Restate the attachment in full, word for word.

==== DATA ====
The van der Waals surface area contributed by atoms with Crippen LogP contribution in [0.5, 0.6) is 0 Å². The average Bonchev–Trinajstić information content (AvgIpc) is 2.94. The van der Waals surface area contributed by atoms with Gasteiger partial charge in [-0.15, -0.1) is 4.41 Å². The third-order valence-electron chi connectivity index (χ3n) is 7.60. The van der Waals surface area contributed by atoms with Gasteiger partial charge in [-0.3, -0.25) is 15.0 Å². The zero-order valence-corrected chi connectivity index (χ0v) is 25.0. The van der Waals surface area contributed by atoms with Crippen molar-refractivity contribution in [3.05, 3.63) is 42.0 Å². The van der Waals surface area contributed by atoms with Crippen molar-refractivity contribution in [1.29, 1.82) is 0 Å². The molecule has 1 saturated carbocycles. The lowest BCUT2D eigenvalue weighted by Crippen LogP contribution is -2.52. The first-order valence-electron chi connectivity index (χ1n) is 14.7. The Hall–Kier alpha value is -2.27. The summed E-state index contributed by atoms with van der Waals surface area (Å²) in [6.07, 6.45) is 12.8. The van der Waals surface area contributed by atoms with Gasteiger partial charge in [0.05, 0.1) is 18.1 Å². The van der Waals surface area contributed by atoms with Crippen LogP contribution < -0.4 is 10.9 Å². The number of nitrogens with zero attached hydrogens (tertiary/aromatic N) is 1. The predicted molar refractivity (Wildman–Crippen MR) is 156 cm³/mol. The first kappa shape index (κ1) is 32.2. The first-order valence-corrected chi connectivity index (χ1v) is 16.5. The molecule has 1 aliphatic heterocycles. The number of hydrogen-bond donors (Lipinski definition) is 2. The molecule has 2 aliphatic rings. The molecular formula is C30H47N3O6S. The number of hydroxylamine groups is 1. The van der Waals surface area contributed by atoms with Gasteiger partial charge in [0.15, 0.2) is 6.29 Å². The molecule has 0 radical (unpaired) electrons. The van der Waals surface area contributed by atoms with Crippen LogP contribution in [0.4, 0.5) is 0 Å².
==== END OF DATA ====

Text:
The van der Waals surface area contributed by atoms with Crippen LogP contribution in [0.5, 0.6) is 0 Å². The average Bonchev–Trinajstić information content (AvgIpc) is 2.94. The van der Waals surface area contributed by atoms with Gasteiger partial charge in [-0.15, -0.1) is 4.41 Å². The third-order valence-electron chi connectivity index (χ3n) is 7.60. The van der Waals surface area contributed by atoms with Gasteiger partial charge in [-0.3, -0.25) is 15.0 Å². The zero-order valence-corrected chi connectivity index (χ0v) is 25.0. The van der Waals surface area contributed by atoms with Crippen molar-refractivity contribution in [3.05, 3.63) is 42.0 Å². The van der Waals surface area contributed by atoms with Crippen molar-refractivity contribution in [1.29, 1.82) is 0 Å². The molecule has 1 saturated carbocycles. The lowest BCUT2D eigenvalue weighted by Crippen LogP contribution is -2.52. The first-order valence-electron chi connectivity index (χ1n) is 14.7. The Hall–Kier alpha value is -2.27. The summed E-state index contributed by atoms with van der Waals surface area (Å²) in [6.07, 6.45) is 12.8. The van der Waals surface area contributed by atoms with Gasteiger partial charge in [0.05, 0.1) is 18.1 Å². The van der Waals surface area contributed by atoms with Crippen LogP contribution < -0.4 is 10.9 Å². The number of nitrogens with zero attached hydrogens (tertiary/aromatic N) is 1. The predicted molar refractivity (Wildman–Crippen MR) is 156 cm³/mol. The first kappa shape index (κ1) is 32.2. The first-order valence-corrected chi connectivity index (χ1v) is 16.5. The molecule has 1 aliphatic heterocycles. The number of hydrogen-bond donors (Lipinski definition) is 2. The molecule has 2 aliphatic rings. The molecular formula is C30H47N3O6S. The number of hydroxylamine groups is 1. The van der Waals surface area contributed by atoms with Gasteiger partial charge in [0.15, 0.2) is 6.29 Å². The molecule has 0 radical (unpaired) electrons. The van der Waals surface area contributed by atoms with Crippen LogP contribution in [0.4, 0.5) is 0 Å².